November 15, 2013
Amid concerns that the traditional business model for law firms may be irreparably broken, some companies — companies that cannot always be accurately described as law firms — have found new ways to thrive.
One such enterprise seems to be New York-based Axiom, a “legal services company.”
To wit: According to an article in the Houston Business Journal, Axiom’s Houston location started in 2012 with three attorneys. It now has 30 attorneys and plans to add 15 more over the next year. The growth of its Houston office mirrors the expansion of the company as a whole. Legal observers have watched with interest as Axiom, a new and unusual creature in a kingdom with a very traditional population, has grown at a time when the legal industry as a whole is languishing.
What is different about Axiom? Its lawyers are salaried, so there is no hourly bill rate. Also, there is no “junior associate” position, which seems to make the firm less stratified. Perhaps most importantly, although it does have attorneys on staff, the company does not give legal advice. Rather, it seems to focus on handling legal projects that clients knew about in advance and do not need to be counseled on; routine legal work, one might call it. (Axiom’s preferred term seems to be “managed legal services.”)
“We have the ability to really help clients blend the business of law and the practice of law,” the general manager for Axiom’s Houston office (who, it is worth noting, is not a lawyer) told the Business Journal.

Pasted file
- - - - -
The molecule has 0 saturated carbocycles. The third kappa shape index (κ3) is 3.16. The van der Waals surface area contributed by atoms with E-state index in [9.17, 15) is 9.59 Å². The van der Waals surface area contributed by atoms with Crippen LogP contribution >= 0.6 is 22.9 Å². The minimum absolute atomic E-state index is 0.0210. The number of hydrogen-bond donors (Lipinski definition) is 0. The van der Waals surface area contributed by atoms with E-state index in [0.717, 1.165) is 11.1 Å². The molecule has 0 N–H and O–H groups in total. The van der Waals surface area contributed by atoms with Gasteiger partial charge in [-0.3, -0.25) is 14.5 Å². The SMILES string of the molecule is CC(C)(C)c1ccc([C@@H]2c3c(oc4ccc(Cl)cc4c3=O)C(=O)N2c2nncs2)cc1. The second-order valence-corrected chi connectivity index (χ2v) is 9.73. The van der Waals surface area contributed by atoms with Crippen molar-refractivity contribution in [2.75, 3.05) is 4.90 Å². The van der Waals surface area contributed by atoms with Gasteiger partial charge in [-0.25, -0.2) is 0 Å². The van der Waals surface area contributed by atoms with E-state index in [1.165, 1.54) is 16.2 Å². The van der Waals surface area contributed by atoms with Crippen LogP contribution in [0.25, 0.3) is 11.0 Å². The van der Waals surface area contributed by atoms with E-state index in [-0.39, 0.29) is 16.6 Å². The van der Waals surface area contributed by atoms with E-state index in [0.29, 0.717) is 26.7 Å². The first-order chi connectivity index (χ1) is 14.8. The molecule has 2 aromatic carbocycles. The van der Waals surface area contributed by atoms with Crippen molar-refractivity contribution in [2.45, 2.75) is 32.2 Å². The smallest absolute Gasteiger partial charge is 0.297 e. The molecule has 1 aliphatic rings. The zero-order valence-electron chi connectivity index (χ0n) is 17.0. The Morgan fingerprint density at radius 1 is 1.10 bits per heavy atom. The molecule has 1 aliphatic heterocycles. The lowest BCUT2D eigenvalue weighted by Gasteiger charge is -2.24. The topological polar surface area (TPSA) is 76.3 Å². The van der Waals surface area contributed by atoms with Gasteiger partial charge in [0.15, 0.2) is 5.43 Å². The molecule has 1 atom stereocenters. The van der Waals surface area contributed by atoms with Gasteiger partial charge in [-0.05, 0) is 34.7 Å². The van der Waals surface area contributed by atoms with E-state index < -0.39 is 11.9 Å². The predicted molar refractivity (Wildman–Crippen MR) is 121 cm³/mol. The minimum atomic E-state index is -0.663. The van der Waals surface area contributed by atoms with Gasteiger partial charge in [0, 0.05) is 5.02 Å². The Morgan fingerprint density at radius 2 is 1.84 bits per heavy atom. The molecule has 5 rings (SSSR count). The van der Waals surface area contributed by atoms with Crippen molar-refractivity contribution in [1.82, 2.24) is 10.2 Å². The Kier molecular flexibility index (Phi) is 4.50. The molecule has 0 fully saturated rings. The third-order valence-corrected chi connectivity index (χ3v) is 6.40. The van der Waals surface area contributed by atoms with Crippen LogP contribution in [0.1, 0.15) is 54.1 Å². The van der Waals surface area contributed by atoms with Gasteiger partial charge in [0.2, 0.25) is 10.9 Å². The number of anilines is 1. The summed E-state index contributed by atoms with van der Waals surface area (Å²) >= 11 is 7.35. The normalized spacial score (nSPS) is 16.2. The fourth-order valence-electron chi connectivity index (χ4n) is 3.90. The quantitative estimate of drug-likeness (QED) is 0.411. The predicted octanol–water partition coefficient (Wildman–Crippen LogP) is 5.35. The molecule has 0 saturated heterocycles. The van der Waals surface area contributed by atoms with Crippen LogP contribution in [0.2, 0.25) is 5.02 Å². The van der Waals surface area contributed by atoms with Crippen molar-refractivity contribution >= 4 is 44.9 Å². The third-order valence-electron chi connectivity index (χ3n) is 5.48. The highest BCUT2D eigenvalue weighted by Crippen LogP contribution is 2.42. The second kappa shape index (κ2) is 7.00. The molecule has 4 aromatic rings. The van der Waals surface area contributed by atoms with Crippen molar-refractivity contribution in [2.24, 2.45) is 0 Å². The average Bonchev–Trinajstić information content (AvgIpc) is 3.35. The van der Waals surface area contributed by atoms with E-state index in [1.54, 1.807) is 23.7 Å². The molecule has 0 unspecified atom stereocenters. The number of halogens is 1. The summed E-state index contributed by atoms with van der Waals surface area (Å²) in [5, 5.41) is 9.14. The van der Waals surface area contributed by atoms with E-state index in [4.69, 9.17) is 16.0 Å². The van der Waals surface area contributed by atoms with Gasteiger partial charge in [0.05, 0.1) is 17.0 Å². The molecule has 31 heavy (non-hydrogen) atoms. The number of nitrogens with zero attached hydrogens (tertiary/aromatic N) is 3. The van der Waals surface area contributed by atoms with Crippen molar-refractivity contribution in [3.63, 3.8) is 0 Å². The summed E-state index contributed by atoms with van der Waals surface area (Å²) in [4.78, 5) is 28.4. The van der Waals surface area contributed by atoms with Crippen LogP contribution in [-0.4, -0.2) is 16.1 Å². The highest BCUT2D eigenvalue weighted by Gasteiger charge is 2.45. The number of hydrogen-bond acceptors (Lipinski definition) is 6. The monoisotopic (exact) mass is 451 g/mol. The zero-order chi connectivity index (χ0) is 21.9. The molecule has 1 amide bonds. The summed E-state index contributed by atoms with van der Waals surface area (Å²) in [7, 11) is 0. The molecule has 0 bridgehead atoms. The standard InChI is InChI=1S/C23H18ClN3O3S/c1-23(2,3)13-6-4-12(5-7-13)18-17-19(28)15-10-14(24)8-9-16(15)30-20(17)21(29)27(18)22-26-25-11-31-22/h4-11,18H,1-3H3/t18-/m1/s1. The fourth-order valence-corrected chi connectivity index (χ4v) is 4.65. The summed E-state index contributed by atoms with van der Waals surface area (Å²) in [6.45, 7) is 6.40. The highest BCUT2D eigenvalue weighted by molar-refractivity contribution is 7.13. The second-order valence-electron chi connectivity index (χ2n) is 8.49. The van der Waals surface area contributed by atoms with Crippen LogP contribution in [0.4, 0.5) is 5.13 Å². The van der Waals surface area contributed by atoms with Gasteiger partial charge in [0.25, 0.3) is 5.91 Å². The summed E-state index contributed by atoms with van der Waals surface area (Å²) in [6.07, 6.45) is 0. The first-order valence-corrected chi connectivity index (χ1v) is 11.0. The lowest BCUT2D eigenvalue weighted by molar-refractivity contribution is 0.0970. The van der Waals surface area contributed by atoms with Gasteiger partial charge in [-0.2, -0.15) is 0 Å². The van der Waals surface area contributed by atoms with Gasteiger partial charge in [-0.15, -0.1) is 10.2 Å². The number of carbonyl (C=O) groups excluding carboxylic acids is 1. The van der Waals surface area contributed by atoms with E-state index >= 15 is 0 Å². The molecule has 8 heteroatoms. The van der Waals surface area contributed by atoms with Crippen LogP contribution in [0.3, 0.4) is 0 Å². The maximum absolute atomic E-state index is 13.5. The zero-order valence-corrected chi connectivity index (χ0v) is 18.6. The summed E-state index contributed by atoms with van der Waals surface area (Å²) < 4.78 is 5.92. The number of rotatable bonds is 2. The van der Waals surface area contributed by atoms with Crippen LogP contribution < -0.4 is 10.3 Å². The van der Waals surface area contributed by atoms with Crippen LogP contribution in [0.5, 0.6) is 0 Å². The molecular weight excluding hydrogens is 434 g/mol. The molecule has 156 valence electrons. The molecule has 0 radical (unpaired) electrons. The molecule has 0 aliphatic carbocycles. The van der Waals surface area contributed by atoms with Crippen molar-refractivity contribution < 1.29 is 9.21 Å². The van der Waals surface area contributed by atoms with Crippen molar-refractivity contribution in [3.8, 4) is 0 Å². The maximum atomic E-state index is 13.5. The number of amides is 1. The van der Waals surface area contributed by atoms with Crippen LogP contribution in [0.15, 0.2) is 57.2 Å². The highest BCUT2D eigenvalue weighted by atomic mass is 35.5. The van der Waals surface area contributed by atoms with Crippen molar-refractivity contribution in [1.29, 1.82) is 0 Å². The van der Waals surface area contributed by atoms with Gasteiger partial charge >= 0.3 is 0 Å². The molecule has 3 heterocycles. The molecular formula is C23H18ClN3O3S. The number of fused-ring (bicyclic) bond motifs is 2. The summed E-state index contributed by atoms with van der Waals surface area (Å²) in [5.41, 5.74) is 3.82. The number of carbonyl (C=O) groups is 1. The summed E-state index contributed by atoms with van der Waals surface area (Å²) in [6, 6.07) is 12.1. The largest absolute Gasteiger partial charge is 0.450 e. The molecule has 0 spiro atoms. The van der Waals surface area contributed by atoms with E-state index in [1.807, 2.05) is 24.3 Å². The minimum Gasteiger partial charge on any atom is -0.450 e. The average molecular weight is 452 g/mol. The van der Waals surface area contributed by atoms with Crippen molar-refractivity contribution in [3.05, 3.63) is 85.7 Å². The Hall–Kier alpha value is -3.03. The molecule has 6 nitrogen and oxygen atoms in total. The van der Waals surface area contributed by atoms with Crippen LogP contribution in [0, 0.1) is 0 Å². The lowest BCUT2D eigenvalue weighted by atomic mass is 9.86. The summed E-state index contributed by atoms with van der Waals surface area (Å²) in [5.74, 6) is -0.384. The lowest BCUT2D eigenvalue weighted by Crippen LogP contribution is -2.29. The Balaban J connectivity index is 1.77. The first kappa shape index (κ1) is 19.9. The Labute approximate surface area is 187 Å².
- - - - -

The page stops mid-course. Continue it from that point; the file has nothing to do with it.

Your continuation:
Given that the traditional law firm model is sometimes criticized for not being “businesslike” enough, it seems this emphasis on business is what is helping Axiom succeed, but it is also a source of potential future growing pains. If Axiom ever wanted to go public, there is a chance it could run afoul of Rule 5.4 of the ABA Model Rules of Professional Conduct, which prohibits the sharing of legal fees between lawyers and nonlawyers. If Axiom cannot go public, then it might face some of the same expansion and development issues that have kept law firms in their restrictive shell.
Because of the changes that the legal industry has seen even in just the past five years, the next decade or so is likely to be a turbulent one. The role that nontraditional law businesses like Axiom take, or do not take, will be of particular interesting.